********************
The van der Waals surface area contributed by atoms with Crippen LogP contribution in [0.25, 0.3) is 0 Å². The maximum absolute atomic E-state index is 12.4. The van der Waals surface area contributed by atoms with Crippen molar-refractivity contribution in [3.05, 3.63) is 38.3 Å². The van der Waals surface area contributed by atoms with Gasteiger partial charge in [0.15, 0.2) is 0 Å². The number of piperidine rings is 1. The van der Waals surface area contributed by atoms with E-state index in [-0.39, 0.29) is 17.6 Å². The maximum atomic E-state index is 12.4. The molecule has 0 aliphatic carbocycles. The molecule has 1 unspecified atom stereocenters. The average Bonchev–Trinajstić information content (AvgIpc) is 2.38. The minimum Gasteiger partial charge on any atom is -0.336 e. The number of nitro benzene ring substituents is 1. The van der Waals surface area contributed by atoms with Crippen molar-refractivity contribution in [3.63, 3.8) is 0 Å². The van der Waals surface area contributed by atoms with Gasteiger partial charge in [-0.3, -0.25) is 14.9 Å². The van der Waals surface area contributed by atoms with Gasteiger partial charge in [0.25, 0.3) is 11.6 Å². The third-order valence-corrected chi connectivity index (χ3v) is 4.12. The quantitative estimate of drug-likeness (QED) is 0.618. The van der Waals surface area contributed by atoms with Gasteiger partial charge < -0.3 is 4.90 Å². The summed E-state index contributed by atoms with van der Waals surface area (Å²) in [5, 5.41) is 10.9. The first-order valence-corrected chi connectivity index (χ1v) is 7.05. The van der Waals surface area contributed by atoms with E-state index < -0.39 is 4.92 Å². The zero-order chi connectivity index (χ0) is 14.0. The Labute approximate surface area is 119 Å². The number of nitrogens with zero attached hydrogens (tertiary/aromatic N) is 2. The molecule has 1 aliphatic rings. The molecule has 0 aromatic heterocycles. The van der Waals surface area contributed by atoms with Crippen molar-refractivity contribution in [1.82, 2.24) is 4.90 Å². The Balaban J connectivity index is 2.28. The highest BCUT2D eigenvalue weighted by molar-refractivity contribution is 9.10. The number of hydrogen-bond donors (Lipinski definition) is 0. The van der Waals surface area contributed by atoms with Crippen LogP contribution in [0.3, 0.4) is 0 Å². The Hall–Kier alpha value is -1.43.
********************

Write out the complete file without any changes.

The van der Waals surface area contributed by atoms with Crippen LogP contribution in [0.25, 0.3) is 0 Å². The maximum absolute atomic E-state index is 12.4. The van der Waals surface area contributed by atoms with Crippen molar-refractivity contribution in [3.05, 3.63) is 38.3 Å². The van der Waals surface area contributed by atoms with Gasteiger partial charge in [0.15, 0.2) is 0 Å². The number of piperidine rings is 1. The van der Waals surface area contributed by atoms with E-state index in [-0.39, 0.29) is 17.6 Å². The maximum atomic E-state index is 12.4. The molecule has 0 aliphatic carbocycles. The molecule has 1 unspecified atom stereocenters. The average Bonchev–Trinajstić information content (AvgIpc) is 2.38. The minimum Gasteiger partial charge on any atom is -0.336 e. The number of nitro benzene ring substituents is 1. The van der Waals surface area contributed by atoms with Crippen molar-refractivity contribution in [3.63, 3.8) is 0 Å². The van der Waals surface area contributed by atoms with Gasteiger partial charge in [-0.3, -0.25) is 14.9 Å². The van der Waals surface area contributed by atoms with Gasteiger partial charge in [0.25, 0.3) is 11.6 Å². The third-order valence-corrected chi connectivity index (χ3v) is 4.12. The quantitative estimate of drug-likeness (QED) is 0.618. The van der Waals surface area contributed by atoms with Gasteiger partial charge < -0.3 is 4.90 Å². The summed E-state index contributed by atoms with van der Waals surface area (Å²) in [5, 5.41) is 10.9. The first-order valence-corrected chi connectivity index (χ1v) is 7.05. The van der Waals surface area contributed by atoms with E-state index < -0.39 is 4.92 Å². The zero-order chi connectivity index (χ0) is 14.0. The Labute approximate surface area is 119 Å². The number of nitrogens with zero attached hydrogens (tertiary/aromatic N) is 2. The molecule has 1 aliphatic rings. The molecule has 0 aromatic heterocycles. The van der Waals surface area contributed by atoms with Crippen molar-refractivity contribution in [1.82, 2.24) is 4.90 Å². The Balaban J connectivity index is 2.28. The highest BCUT2D eigenvalue weighted by molar-refractivity contribution is 9.10. The number of hydrogen-bond donors (Lipinski definition) is 0. The van der Waals surface area contributed by atoms with Crippen LogP contribution in [0.3, 0.4) is 0 Å². The Hall–Kier alpha value is -1.43.